The HTML5 Equilibrium
HTML5 is a strange character with what appears to be a split personality. Hardly surprising then that something so divided would appear to be so divisive.
First of all, there’s the spec itself.
HTML5 walks a fine line between maintaining backward compatibility with existing markup and forging the way as a modern, updated specification for the future. If it strays too far in paving the cowpaths and simply codifies what authors already publish, then the spec would mandate using
tables for layout and
font elements for presentation because that’s still what most of the web does. On the other hand, if it drifts too far in the other direction, the result will be something as theoretically pure but as practically useless as XHTML2.
The result is that HTML5 appears to be a self-contradictory mess. But it’s hard to imagine a successful web technology that isn’t a mess. That’s because the web itself is a mess. Clay Shirky described exactly how messy it is back in 1996:
The server would use neither a persistent connection nor a store-and-forward model, thus giving it all the worst features of both telnet and e-mail.
The hypertext model would ignore all serious theoretical work on hypertext to date. In particular, all hypertext links would be one-directional, thus making it impossible to move or delete a piece of data without ensuring that some unknown number of pointers around the world would silently fail.
And yet the web succeeded because:
…of the various implementations of a worldwide hypertext protocol, we have the worst one possible.
Except, of course, for all the others.
…a reference to Churchill’s oft-cited maxim that:
…democracy is the worst form of government except all the others that have been tried.
Which brings us nicely to the subject of governance and process, another area where HTML5 appears to be split.
Democracy—or at least, consensus—drives the process of most W3C specs. But HTML5 isn’t just being developed at the W3C. HTML5 is also being developed by the WHATWG. Sounds crazy, doesn’t it? The reasons for the split are historical—the W3C rejected HTML as the future of the web in 2004 so the WHATWG started their own work and then the WC3 had a change of heart in 2007. Hence the parallel development. It turns out to be a pretty good system of checks and balances. The editors on the WHATWG side—Ian Hickson and Dave Hyatt—are balanced by the chairs on the W3C side—Chris Wilson and Sam Ruby.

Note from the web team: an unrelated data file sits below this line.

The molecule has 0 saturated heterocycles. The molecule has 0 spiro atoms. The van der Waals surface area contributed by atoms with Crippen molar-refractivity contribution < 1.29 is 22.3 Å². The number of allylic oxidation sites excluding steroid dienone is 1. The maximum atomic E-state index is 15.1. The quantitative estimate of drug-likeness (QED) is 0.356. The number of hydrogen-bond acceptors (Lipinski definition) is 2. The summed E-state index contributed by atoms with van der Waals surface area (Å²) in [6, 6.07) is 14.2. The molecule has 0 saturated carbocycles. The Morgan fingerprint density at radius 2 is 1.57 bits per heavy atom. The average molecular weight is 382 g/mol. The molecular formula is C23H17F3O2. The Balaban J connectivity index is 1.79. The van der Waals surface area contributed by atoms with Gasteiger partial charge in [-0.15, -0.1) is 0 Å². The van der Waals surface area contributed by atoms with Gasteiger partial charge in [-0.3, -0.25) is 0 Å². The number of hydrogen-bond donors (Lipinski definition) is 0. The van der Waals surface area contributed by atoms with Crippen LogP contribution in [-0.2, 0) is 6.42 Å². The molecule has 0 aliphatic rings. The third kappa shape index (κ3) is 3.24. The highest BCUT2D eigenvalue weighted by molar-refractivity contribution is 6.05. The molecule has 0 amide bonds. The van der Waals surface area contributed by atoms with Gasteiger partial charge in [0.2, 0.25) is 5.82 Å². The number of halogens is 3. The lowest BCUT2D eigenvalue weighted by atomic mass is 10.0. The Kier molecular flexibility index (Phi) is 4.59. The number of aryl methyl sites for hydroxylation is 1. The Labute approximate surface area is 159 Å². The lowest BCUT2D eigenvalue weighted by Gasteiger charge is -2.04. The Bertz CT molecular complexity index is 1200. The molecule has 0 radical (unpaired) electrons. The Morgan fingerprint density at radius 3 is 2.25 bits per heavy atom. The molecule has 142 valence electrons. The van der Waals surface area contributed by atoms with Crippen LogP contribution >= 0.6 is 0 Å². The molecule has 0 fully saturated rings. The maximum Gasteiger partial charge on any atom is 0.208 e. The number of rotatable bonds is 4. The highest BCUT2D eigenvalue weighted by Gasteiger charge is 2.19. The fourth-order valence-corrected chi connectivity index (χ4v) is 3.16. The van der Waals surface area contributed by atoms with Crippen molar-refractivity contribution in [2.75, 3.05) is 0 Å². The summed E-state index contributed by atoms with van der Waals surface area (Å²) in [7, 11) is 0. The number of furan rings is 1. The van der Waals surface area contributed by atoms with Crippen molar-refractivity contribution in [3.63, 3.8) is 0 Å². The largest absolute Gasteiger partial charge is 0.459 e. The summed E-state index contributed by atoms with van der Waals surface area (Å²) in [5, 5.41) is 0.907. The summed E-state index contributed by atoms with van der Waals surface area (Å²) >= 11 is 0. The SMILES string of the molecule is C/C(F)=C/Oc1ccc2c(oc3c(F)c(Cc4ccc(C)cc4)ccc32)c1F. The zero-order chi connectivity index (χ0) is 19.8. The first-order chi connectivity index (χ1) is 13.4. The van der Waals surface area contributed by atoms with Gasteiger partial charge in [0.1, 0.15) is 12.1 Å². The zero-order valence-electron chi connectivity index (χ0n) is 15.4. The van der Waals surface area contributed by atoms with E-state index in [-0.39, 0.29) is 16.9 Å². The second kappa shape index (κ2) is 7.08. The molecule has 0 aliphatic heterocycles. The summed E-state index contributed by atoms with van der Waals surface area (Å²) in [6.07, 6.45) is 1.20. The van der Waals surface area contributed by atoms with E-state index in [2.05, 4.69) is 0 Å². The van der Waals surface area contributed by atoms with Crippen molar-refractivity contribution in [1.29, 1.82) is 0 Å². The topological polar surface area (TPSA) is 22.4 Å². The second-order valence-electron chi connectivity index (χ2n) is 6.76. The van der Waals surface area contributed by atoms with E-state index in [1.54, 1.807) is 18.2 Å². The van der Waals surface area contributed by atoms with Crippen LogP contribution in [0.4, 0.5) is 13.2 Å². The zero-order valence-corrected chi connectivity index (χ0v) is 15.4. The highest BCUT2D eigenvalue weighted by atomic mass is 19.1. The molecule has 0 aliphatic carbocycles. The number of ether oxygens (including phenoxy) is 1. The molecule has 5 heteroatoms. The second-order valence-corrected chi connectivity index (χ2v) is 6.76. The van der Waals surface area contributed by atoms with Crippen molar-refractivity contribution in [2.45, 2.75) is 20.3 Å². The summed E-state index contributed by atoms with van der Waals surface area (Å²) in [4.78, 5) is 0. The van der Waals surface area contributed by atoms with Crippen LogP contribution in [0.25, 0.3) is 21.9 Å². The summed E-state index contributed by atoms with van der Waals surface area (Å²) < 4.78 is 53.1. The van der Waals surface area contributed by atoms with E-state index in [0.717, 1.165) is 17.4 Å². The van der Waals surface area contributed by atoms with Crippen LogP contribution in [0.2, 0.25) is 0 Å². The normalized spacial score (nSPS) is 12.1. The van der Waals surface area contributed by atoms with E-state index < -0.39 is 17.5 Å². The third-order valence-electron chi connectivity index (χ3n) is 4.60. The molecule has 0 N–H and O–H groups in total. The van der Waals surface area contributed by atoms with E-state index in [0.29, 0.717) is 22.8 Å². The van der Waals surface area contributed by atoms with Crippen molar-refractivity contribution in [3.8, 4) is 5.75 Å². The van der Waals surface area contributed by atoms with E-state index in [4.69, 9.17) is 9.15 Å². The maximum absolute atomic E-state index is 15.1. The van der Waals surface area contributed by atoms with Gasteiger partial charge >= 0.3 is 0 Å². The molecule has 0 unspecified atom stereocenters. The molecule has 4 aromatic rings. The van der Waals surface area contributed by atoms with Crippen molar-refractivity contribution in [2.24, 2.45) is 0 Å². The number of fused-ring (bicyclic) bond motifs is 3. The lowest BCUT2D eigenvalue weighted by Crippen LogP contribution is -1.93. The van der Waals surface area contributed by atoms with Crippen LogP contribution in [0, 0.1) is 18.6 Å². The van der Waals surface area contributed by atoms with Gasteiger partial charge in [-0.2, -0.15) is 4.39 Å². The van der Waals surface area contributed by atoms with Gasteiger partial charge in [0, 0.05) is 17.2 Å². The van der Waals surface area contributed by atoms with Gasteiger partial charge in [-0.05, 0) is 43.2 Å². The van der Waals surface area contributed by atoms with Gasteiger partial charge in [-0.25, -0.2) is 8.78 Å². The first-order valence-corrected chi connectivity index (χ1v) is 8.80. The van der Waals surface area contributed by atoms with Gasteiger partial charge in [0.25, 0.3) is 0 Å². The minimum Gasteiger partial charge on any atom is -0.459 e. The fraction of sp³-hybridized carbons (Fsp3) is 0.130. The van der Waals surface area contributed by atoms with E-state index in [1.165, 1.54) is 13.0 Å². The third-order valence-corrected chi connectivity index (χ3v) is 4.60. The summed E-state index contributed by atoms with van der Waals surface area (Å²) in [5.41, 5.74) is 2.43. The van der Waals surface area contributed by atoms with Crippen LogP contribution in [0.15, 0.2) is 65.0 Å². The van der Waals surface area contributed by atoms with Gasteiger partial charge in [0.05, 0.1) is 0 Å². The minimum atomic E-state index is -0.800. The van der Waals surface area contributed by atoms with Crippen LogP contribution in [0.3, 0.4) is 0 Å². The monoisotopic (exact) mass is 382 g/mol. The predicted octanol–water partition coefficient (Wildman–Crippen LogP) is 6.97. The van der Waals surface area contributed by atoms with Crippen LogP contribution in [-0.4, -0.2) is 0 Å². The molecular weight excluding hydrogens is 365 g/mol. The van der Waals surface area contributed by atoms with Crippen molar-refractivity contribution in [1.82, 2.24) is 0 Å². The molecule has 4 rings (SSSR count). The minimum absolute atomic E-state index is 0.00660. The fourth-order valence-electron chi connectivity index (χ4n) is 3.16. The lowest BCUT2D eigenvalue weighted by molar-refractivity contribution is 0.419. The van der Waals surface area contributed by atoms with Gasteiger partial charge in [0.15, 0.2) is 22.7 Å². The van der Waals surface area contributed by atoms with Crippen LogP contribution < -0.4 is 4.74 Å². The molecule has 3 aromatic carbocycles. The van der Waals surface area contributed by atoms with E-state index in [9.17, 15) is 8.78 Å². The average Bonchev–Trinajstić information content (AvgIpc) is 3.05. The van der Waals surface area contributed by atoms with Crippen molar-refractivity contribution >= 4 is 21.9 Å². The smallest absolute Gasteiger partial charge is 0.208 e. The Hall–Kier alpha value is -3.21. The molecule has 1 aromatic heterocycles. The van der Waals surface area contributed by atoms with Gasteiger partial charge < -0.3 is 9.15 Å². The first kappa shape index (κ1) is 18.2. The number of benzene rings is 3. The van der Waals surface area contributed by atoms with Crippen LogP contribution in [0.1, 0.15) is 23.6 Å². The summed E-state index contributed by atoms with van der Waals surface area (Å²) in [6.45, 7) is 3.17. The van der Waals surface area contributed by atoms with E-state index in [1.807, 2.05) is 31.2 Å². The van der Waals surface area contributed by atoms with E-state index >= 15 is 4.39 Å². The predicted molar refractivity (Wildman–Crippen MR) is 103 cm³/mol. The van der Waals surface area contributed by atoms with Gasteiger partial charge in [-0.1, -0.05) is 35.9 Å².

The WHATWG process isn’t democratic. There’s no voting on issues. Instead, Hixie acts as a self-described benevolent dictator who decides what goes into and what comes out of the spec. That sounds, frankly, shocking. The idea of one person having so much power should make any right-thinking person recoil. But here’s the real kick in the teeth: it works.
In theory, a democratic process should be the best way to develop an open standard. In practice, it results in a tarpit (see XHTML2, CSS3, and pretty much any other spec in development at the W3C—not that the membership policy of the W3C is any great example of democracy in action).
In theory, an unelected autocrat having control of a specification is abhorrent. In practice, it works really, really well …if it’s the right person.
If his cause be wrong, our obedience to the King wipes the crime of it out of us.
That’s a lot of responsibility for one person to carry. Remarkably, Hixie carries the weight with exceptional disinterest and a machine-like even-handedness:
But it doesn’t always seem that way to those on the outside looking in at the HTML5 process. Debates around the
summary attribute or RDFa might well give the impression that Hixie is ignoring voices in opposition. Nothing could be further from the truth. The real challenge is in finding good solutions to problems, and sometimes that doesn’t necessarily mean using an existing solution—despite the
pave the cowpaths mantra.
If you have a potential solution to a problem in HTML5, the way to present it is with data. If you don’t have the data, then maybe it isn’t such a good solution. I’ve experienced this myself with the